Monthly Archives: January 2016

The Power of Cheese, Tho

One of my favorite commercial campaigns was the American Dairy Council’s series on The Power of Cheese. Originally the slogan was “Behold the Power of Cheese!” I personally think this was funnier than its replacement, “Ah, the Power of Cheese,” but I supposed the religious nuts claimed such a Biblical-sounding phrase was deifying cheese or something.

cheesefactsActually, if I weren’t a nice, Catholic girl, I could happily accept cheese as my god. I’m not talking about snooty cheese, which I define as anything that reeks or has a French-sounding name (often these two criteria coincide; have you heard of Casa marzu?). Nope. For me, cheese = Cheddar, mozzarella, Colby Jack. I don’t really consider Parmesan a cheese, as I only consume it ground up into a powder. Cheese dust. I am also perfectly content to accept “cheese food,” which I believe is made of petroleum and asbestos or something. Cheese food, as expressed in such wonders of technology as Cheese Whiz and Easy Cheese easycheese(squirtable cheese in a can! Oh, brave new world!) has the most important characteristic of anything claiming to be cheese(like): it melts.

This is important: Cheese is never to be eaten in its natural state. It must always be melted into an ooey-gooey sludge.

Here are two of my favorite sludgy cheese recipes.

Grilled Cheese Flatbread Paninis



Easy with TS products

Sun-Dried Tomato Flatbread Mix from Tastefully Simple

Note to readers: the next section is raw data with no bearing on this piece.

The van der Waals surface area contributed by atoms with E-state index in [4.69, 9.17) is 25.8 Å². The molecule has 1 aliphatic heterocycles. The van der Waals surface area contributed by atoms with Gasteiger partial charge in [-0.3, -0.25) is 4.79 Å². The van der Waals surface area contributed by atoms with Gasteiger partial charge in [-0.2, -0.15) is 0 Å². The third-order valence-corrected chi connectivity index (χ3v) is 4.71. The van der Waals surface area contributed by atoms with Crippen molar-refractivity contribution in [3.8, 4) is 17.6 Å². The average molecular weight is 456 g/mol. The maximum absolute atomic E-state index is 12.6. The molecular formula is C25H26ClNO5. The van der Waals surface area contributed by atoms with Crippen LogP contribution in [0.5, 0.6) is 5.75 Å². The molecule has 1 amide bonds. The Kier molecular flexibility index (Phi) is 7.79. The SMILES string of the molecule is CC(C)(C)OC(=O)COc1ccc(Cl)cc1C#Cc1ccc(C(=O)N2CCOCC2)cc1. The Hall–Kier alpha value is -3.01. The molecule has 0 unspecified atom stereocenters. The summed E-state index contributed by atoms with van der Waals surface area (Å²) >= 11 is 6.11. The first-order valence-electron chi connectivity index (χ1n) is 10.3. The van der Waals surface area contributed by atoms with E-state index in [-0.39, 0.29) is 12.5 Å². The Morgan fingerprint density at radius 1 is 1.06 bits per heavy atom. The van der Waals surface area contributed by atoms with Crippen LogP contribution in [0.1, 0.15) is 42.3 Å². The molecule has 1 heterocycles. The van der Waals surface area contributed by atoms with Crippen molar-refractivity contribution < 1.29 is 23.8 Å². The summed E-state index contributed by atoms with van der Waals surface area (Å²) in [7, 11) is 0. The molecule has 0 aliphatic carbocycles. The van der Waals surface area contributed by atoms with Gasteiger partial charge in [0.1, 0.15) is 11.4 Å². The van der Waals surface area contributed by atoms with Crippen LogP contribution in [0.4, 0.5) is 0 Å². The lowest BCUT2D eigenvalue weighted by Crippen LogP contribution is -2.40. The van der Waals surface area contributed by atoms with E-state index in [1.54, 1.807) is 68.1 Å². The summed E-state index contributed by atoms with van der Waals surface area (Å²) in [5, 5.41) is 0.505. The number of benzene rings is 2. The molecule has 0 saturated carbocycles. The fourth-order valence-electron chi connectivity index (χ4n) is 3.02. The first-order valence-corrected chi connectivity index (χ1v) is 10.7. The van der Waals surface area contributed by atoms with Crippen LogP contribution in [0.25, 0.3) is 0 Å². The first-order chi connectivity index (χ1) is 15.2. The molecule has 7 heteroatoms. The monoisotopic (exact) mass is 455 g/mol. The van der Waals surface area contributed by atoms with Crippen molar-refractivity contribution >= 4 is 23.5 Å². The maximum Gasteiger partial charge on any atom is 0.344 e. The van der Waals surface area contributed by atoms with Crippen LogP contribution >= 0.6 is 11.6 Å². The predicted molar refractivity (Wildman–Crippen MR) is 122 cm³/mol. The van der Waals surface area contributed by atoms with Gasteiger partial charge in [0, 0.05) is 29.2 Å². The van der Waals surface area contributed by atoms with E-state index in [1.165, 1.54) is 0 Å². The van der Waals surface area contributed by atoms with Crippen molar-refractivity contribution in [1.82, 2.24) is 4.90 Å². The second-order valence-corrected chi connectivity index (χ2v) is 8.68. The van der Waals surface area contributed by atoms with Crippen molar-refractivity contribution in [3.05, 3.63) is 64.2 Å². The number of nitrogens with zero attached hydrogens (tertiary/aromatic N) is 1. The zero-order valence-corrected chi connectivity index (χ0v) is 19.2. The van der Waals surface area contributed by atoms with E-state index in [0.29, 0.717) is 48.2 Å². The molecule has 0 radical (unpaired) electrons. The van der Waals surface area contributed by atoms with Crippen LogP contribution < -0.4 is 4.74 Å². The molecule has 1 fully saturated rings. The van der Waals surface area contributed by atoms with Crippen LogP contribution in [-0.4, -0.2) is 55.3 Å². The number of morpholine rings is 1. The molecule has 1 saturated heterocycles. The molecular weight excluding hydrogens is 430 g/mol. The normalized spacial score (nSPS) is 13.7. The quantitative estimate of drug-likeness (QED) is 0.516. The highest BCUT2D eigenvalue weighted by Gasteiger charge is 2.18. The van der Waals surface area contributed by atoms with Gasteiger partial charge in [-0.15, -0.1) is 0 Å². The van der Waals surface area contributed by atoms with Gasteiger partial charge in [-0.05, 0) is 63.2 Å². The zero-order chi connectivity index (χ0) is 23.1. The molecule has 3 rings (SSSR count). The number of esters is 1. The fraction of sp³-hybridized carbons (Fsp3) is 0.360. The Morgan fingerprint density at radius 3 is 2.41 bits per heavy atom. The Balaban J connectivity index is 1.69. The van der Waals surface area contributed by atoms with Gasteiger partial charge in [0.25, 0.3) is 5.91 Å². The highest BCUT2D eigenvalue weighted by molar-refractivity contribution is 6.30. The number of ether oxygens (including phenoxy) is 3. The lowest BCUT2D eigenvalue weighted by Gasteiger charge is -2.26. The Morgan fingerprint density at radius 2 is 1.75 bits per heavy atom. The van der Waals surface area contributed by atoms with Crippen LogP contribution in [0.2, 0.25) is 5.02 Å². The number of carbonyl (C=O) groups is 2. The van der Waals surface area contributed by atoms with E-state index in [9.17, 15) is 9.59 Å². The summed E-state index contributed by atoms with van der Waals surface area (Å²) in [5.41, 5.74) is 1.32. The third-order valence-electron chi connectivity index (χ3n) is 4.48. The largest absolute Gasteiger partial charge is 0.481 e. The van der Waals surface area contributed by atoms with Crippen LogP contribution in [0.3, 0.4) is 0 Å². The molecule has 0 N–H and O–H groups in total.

Roasted Garlic Infused Oil

Cheddar or American cheese, shredded

Pepperonis (regular or mini)




I go easy on the spices included with the flatbread mix. They’re potent!

Prepare the Sun-Dried Tomato Flatbread Mix as directed on package.


When baked and cooled, turn a flatbread seasoned-side down. Heap a lot of tasty cheese on the bread and top with pepperonis. Place another flatbread seasoned-side up on top. Cook in a panini press or grill until cheese is ooey-gooey and both sides of the flatbread are nicely browned.


Crunchy Sesame Pretzel Baked Cheese Sticks


8 individual mozzarella string cheeses, cut in half

1/3 cup flour (whole wheat or all-purpose)

2 egg whites

1 egg

1 tsp. Garlic GarlicTM Seasoning

½-1 cup Crunchy Sesame Pretzel Breading

1 Tbsp. Pizzeria Seasoning

Olive oil cooking spray


Place cheese sticks in a resealable plastic bag with flour and shake to coat.

Whisk together egg whites, egg and Garlic Garlic Seasoning.

Mix Crunchy Sesame Pretzel Breading and Pizzeria Seasoning.

In their unbaked state, your coated cheese sticks will look startlingly like something you scooped out of a litterbox. Do not be alarmed by this! All will be well.

Dip each flour-coated cheese stick into the egg mixture, then roll in breading mix until thoroughly coated. Then dip the stick into the egg mixture again, and again into the breading. Repeat with all cheese sticks.

Place cheese sticks in a freezer-safe container and freeze for at least 15 minutes (or overnight).

Preheat oven to 475°F. Coat each frozen cheese stick with olive oil cooking spray and place them on a parchment paper-lined baking sheet.

Bake 12 minutes or until coating is golden brown and cheese is ooey-gooey inside. Serve with marinara sauce as a dip, if desired.